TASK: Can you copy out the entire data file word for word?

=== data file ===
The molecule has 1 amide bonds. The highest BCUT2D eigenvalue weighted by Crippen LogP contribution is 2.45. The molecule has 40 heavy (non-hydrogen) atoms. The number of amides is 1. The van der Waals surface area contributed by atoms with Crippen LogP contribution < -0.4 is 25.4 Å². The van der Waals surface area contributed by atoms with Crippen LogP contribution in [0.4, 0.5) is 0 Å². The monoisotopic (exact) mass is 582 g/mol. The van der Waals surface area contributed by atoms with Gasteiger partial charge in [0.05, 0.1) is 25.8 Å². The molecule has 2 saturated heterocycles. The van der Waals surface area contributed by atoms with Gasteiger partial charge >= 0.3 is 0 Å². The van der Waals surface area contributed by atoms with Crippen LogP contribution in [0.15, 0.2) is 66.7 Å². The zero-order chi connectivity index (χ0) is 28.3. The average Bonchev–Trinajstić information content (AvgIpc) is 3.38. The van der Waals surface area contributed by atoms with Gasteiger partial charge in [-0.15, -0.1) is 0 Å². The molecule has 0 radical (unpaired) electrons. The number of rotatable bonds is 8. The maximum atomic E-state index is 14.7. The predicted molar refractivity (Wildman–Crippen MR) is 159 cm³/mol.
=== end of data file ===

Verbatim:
The molecule has 1 amide bonds. The highest BCUT2D eigenvalue weighted by Crippen LogP contribution is 2.45. The molecule has 40 heavy (non-hydrogen) atoms. The number of amides is 1. The van der Waals surface area contributed by atoms with Crippen LogP contribution < -0.4 is 25.4 Å². The van der Waals surface area contributed by atoms with Crippen LogP contribution in [0.4, 0.5) is 0 Å². The monoisotopic (exact) mass is 582 g/mol. The van der Waals surface area contributed by atoms with Gasteiger partial charge in [0.05, 0.1) is 25.8 Å². The molecule has 2 saturated heterocycles. The van der Waals surface area contributed by atoms with Gasteiger partial charge >= 0.3 is 0 Å². The van der Waals surface area contributed by atoms with Crippen LogP contribution in [0.15, 0.2) is 66.7 Å². The zero-order chi connectivity index (χ0) is 28.3. The average Bonchev–Trinajstić information content (AvgIpc) is 3.38. The van der Waals surface area contributed by atoms with Gasteiger partial charge in [-0.15, -0.1) is 0 Å². The molecule has 0 radical (unpaired) electrons. The number of rotatable bonds is 8. The maximum atomic E-state index is 14.7. The predicted molar refractivity (Wildman–Crippen MR) is 159 cm³/mol.